Where have all the windows gone?

In January, craftsmen from Winslow-based Jacobs Glass, Inc. began a months-long project to restore the windows and doors at the Gannett House, a key design element in the 1911 Second Renaissance Revival home.

The window restoration process begins with cataloging the window sashes and removing them according to lead paint safe procedures. Sashes are treated in a steam oven to loosen paint and glazing. The windows are repaired, reglazed, and reinstalled, a process that for completion of the building’s 42 historic windows will take until spring.

During a visit to the shop in Winslow, Executive Director Rebecca Lazure documented (and briefly joined in) the restoration process.

Heat stripping starts in a 1,100 degree oven (the oven is that silver piece of equipment to the right in the picture below). Here, Kyle Joseph and Dan Vachon strip one of the windows from the Gannett House library over a down-draft table that removes all lead paint debris.

DSCF7106Dan then sands the same window over a second down-draft table using hand-sanding techniques in some places to avoid damaging the intricate sash profiles.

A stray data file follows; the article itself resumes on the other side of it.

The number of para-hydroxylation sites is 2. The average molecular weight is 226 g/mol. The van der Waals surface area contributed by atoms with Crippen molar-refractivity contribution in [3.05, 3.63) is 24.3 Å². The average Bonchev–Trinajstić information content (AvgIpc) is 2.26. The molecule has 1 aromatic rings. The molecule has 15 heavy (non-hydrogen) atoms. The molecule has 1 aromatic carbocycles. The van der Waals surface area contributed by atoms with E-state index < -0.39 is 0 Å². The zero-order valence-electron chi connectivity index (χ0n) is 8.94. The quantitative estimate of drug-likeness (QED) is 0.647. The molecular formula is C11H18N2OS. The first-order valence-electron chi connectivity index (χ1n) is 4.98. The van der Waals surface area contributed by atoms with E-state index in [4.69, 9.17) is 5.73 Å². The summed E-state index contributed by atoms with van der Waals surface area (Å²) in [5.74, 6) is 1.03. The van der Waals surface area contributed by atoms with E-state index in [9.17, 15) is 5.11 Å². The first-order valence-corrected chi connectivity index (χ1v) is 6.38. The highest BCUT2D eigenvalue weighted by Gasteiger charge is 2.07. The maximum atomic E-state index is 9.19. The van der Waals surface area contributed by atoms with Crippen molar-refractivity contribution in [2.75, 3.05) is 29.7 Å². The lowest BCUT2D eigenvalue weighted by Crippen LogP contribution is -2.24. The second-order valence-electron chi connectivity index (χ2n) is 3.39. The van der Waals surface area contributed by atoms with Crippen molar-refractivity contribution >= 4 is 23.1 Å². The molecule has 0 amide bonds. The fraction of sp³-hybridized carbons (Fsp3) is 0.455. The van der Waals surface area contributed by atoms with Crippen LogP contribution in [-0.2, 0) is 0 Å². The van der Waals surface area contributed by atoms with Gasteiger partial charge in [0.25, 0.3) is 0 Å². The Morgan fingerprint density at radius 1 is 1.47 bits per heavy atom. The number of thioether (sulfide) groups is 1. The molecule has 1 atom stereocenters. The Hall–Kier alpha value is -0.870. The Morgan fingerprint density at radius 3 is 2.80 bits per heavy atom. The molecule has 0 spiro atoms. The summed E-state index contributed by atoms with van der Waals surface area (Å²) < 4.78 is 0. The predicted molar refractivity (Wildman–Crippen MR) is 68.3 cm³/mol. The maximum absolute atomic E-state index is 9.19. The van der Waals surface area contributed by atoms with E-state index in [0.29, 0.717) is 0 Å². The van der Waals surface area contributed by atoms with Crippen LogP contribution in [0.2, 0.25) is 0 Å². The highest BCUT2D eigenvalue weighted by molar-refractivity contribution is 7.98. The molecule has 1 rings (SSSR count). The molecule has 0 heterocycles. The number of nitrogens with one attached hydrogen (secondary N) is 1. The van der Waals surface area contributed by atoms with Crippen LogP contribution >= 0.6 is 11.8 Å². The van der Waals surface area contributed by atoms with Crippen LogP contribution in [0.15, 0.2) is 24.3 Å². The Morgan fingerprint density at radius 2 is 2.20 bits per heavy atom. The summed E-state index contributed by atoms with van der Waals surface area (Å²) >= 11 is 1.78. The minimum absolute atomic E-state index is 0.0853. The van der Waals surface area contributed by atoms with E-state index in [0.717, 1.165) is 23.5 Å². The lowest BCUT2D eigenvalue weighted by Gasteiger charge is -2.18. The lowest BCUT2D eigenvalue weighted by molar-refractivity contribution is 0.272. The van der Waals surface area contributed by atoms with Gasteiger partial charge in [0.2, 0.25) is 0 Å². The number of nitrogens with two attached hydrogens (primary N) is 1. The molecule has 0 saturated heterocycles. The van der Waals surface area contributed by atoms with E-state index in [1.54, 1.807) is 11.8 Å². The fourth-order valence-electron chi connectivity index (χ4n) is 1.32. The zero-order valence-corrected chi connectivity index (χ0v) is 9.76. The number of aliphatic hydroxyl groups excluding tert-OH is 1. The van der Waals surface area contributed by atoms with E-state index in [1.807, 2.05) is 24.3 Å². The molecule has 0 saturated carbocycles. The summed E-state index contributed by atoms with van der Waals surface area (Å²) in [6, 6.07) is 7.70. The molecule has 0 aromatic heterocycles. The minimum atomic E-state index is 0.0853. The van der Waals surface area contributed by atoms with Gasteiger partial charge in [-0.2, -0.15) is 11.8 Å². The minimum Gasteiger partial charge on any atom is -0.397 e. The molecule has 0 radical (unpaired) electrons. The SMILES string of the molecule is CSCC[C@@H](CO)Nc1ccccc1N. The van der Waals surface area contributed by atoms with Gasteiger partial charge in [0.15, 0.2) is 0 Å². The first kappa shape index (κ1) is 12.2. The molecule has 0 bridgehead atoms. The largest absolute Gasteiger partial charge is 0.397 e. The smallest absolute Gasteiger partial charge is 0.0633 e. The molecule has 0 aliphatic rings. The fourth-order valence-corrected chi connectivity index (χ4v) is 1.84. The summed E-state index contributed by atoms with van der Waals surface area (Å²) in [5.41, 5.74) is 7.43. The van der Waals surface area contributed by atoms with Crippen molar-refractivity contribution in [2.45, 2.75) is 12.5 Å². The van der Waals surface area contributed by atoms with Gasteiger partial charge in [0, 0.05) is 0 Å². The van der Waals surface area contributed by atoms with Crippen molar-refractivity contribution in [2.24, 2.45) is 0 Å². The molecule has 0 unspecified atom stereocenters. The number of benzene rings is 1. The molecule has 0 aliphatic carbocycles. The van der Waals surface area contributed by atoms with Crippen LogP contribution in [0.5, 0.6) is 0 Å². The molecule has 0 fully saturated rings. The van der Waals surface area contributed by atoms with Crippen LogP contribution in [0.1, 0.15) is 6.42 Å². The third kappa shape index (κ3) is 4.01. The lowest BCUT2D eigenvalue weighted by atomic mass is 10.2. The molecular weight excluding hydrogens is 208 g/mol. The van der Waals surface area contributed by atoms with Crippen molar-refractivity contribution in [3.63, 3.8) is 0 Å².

DSCF7109A dutchman repair is used when replacement wood needs to be spliced into the sashes. Muntins are the pieces of wood that hold the separate panes of glass in the windows. Any damaged muntin profiles are custom cut to match. Often, the muntins get worn out where the hardware bumps against the window as it moves up and down. Dillon Kendall is careful to match the wood grain carefully in each repair.

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Screen Shot 2017-03-29 at 2.09.55 PM.pngMichael Brag uses Flex-Tec, a product that fills any minor gouges, before priming. Flex-Etc can be shaped and molded to any profile and then sanded (though it’s much harder than wood and apparently nobody wants that job).

DSCF7120Then comes priming using an oil-based primer, which is then sanded for a smooth finish.

In the case of the Gannett House windows, more than 90 percent of the original glass is going to be put back into the windows. Each pane will go back into the exact location it was in before the windows were removed from the house. Bob Hall has been glazing windows for more than thirty years. The glazing process requires a steady hand and a good eye. The hand work is done by feel, carefully guiding the glazing into place at just the right angle. By the way, it’s quite a bit harder than it looks.

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After curing in a temperature controlled space, the windows are ready for their exterior and interior paint.

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We can’t wait to have the windows back installed at the house, but we’ll need to pick a paint color first, more on that process soon.

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